The best way to keep in touch with old traditions is through new technology, claims a tech fan.

AD: Hi, heard that you had gone on a religious tour...

BC: It was simply amazing — the architectural splendours, the mind-boggling engineering... And complete peace of mind. You should have come...

AD: I’m really not interested in…

BC: Your generation is so stuck with its technology, devices and the little pleasures they have to offer that you’re slowly losing touch with your culture.

AD: We pursue our interests, while you follow yours...

BC: And in the process, you forget your roots and your tradition. How much does this generation know about our history, our architecture and…

AD: I disagree — technology does help keep in touch with tradition. In fact, it acts as a bridge between us and our culture...

BC: Oh c'mon...

AD: Really. For instance, you had gone visiting religious places for a whole week. Many others aren't as fortunate as you are, like my grandmother who suffers from arthritis. But I can take her to all the places that you visited, online...

BC: Is that possible?

AD: Today, a lot of temples, churches and mosques have live streaming and webcasts of their religious services, so those who are unable to travel can have a ‘virtual darshan’.

BC: I always knew that there were many ways to reach God…

AD: But I’m sure you’d never have thought that the tablet would one day become a portal that…

BC: Takes us to the Almighty.

AD: Right! Several places of worship also have websites that offer walkthroughs — a multimedia clip that shows you around to give you a feel of the place.

BC: I'm told that popular video sites like YouTube also have several such clips...

AD: Absolutely. Do you think all this would have been possible a decade ago?

BC: Perhaps not, but I still feel that the passion has waned. It's still the older generation that wants to use technology to stay in touch with their tradition...

AD: A cousin of mine learns Carnatic music from a teacher through Skype.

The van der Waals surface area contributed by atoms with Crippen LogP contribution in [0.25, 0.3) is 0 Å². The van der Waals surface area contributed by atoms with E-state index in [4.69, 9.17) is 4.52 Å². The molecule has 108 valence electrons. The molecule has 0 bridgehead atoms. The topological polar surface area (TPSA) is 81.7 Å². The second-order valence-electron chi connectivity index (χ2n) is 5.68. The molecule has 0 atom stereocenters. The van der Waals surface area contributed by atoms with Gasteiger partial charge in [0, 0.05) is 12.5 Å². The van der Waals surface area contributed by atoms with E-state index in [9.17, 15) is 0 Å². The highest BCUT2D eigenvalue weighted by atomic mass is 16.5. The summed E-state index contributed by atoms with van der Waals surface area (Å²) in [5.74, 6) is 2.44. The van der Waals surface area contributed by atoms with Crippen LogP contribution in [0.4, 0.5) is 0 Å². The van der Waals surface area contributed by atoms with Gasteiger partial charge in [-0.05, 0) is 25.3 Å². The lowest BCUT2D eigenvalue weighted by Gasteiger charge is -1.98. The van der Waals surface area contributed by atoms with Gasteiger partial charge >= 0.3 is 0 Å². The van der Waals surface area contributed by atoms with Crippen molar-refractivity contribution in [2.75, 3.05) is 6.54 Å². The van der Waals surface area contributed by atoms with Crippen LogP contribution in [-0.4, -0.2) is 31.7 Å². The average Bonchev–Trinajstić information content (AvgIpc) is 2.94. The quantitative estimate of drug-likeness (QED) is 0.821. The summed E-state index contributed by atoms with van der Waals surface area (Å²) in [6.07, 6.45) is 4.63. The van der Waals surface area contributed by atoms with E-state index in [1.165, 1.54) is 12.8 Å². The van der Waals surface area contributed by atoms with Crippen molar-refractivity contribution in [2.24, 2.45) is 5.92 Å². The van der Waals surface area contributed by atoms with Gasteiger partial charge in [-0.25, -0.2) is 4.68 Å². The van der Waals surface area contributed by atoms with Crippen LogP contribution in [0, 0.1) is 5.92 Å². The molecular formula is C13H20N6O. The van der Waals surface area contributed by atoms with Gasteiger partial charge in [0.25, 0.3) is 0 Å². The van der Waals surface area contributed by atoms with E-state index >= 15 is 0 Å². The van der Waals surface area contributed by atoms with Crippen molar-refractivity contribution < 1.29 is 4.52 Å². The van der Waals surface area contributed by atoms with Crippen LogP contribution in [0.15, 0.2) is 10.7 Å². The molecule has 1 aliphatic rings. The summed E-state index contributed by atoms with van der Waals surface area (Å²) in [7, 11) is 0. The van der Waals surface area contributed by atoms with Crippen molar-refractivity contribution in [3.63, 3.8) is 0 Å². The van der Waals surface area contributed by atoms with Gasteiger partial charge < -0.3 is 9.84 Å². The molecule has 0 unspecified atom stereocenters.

BC: So what's the big deal? It's a bit like e-learning, isn't it?

AD: The student lives in Michigan and his teacher, in Mylapore. Apparently, the boy's parents were keen that he should learn music only from that teacher, so they worked it out in such a way that he would have exclusive classes online.

BC: So a computer and a set of speakers transformed into a music classroom.

AD: And almost 12,000 kilometres were reduced to nothing at the click of a button. Yet you blame technology...

BC: The examples you give are aberrations...

AD: Absolutely not. While on the topic of music, do you know the kind of interest a live podcast of a Carnatic recital generates? Millions who cannot be at the hall can tune in on their mobiles.

BC: I can't imagine staying glued to my mobile for that long. Think of the number of personal loan, credit card and club membership calls that I might miss.

AD: Go ahead, be sarcastic, but that won't take away from the fact that technology only helps bring people closer to their roots. A smartphone or a laptop with an internet connection can take you to a church in Goa, a temple in Rishikesh or to a concert in Australia.

BC: Finally, mankind has been enlightened on the key benefit of greater Internet speeds and faster downloads.

AD: I don't understand.

BC: People can now rest assured that their prayers can reach God faster through the Net.

AD: And what about His blessings?

BC: Well, they can download it at their leisure.

sureshl.india@gmail.com

RELATED NEWS

Closer to the madding crowdMay 15, 2013